3D rendering of a human brain

In a new study published today (12 April 2022) in Biological Psychiatry, researchers at the University of Birmingham show that by examining structural MRI scans of the brain, it’s possible to identify patients most susceptible to poor outcomes.

By identifying these patients in the early stages of their illness, clinicians will be able to offer more targeted and effective treatments.

Currently, the way we diagnose most mental health disorders is based on a patient’s history, symptoms, and clinical observations, rather than on biological information. That means patients might have similar underlying biological mechanisms in their illness, but different diagnoses. By understanding those mechanisms more fully, we can give clinicians better tools to use in planning treatments.”

Paris Alexandros Lalousis, School of Psychology

In the study, the researchers used data from around 300 patients with recent onset psychosis and recent onset depression taking part in the PRONIA study. PRONIA is a European Union-funded cohort study investigating prognostic tools for psychoses which is taking place across seven European research centres including Birmingham.

The researchers used a machine learning algorithm to assess data from patients’ brain scans and sort these into groups, or clusters. Two clusters were identified based on the scans, each of which contained both patients with psychosis and patients with depression. Each cluster revealed distinctive characteristics which related strongly to their likelihood of recovery.

In the first cluster, lower volumes of grey matter – the darker tissue inside the brain involved in muscle control and functions such as memory, emotions, and decision-making – were associated with patients who went on to have poorer outcomes. In the second group, in contrast, higher levels of grey matter signalled patients who were more likely to recover well from their illness.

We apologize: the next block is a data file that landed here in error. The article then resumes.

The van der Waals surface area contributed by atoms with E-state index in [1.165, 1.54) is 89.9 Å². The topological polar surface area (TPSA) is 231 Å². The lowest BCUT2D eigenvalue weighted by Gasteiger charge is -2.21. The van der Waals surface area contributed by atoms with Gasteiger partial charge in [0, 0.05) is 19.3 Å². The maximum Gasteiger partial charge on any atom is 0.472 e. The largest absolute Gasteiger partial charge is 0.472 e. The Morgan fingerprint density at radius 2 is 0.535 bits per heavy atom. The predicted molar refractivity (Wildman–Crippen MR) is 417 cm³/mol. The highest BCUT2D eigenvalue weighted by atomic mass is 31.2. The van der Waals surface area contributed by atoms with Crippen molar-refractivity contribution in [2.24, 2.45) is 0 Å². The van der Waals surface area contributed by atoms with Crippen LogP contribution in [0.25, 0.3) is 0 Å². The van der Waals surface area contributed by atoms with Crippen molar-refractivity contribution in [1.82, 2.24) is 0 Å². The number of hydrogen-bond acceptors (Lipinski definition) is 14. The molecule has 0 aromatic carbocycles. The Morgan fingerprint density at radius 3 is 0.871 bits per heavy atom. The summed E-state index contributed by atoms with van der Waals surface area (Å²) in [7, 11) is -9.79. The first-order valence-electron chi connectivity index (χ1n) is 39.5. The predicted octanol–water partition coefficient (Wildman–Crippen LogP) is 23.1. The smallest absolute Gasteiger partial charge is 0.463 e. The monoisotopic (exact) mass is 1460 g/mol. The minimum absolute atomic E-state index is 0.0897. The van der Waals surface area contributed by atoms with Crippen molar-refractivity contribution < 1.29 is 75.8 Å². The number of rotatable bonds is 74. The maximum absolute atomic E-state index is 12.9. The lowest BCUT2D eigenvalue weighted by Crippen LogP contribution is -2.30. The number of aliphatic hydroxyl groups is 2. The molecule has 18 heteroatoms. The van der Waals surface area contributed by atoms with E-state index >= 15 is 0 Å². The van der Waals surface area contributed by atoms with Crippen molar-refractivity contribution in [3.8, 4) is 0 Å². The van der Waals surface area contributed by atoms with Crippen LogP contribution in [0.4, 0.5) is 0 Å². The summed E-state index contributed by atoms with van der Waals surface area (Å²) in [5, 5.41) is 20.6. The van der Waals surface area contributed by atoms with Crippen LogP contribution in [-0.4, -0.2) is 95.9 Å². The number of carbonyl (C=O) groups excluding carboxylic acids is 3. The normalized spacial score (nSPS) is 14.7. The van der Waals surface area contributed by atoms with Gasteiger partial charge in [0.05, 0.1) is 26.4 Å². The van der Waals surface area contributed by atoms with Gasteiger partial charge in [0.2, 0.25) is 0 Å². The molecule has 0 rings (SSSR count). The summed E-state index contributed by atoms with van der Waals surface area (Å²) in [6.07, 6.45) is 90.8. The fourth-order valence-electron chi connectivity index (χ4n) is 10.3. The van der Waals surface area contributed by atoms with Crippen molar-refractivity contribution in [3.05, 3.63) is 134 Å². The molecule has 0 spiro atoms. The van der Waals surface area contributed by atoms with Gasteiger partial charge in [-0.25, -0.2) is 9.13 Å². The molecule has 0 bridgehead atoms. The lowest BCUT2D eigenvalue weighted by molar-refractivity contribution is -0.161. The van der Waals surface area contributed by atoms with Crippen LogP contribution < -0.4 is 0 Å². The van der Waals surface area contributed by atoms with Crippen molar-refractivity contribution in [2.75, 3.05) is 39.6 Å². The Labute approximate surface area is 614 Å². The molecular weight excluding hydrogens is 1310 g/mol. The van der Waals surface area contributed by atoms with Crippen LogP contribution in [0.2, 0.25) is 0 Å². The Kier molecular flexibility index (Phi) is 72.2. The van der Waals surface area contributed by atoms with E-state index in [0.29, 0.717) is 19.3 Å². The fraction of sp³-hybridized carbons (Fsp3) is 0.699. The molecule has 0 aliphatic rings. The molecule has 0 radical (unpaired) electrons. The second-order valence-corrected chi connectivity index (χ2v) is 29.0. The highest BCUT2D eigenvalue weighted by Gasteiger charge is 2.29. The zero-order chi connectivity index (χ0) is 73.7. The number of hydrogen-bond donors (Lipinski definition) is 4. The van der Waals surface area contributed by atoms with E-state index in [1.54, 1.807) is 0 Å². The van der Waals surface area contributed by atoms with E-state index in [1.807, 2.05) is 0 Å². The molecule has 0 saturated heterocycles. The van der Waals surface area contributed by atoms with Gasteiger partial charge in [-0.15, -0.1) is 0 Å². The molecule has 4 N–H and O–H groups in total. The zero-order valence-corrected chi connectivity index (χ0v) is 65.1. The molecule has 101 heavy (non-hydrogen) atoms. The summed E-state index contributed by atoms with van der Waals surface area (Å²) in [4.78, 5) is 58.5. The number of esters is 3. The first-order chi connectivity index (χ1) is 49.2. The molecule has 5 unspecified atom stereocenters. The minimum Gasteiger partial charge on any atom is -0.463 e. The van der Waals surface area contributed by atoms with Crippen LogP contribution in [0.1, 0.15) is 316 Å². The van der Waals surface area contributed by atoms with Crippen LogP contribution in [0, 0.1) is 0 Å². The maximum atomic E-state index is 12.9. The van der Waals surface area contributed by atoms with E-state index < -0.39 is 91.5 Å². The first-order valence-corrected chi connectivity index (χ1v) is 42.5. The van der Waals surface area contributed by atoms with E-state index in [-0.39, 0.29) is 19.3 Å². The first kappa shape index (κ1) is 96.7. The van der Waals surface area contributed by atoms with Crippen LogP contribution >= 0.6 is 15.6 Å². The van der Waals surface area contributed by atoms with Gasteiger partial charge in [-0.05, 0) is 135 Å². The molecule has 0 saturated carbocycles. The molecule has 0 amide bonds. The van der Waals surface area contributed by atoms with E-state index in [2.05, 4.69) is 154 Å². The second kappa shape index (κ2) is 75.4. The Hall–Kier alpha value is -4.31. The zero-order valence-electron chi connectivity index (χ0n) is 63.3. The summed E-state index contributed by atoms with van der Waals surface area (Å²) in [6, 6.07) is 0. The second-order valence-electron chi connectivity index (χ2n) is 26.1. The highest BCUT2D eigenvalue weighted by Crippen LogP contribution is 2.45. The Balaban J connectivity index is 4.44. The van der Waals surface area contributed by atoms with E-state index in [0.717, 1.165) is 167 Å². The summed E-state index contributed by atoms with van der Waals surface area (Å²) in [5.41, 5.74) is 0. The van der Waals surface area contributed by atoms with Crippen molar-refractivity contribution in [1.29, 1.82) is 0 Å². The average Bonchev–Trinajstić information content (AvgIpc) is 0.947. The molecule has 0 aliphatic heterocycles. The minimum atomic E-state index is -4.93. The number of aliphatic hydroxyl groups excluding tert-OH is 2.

A second algorithm was then used to predict the patients’ condition nine months following the initial diagnosis. The researchers found a higher level of accuracy in predicting outcomes when using the biologically based clusters compared to traditional diagnostic systems.

Evidence also showed that patients in the cluster with lower volumes of grey matter in their brain scans may have higher levels of inflammation, poorer concentration, and other cognitive impairments previously associated with depression and schizophrenia.

Finally, the team tested the clusters in other large cohort studies in Germany and the US and were able to show that the same identified clusters could be used to predict patient outcomes.

“While the PRONIA study contained people who were recently diagnosed with their illness, the other datasets we used contained people with chronic conditions,” explains Lalousis. “We found that the longer the duration of illness, the more likely it was that a patient would fit into the first cluster with lower grey matter volume. That really adds to the evidence that structural MRI scans may be able to offer useful diagnostic information to help guide targeted treatment decisions.”

The next step for the team is to start to validate the clusters in the clinic, gathering patient data in real time, before planning larger scale clinical trials.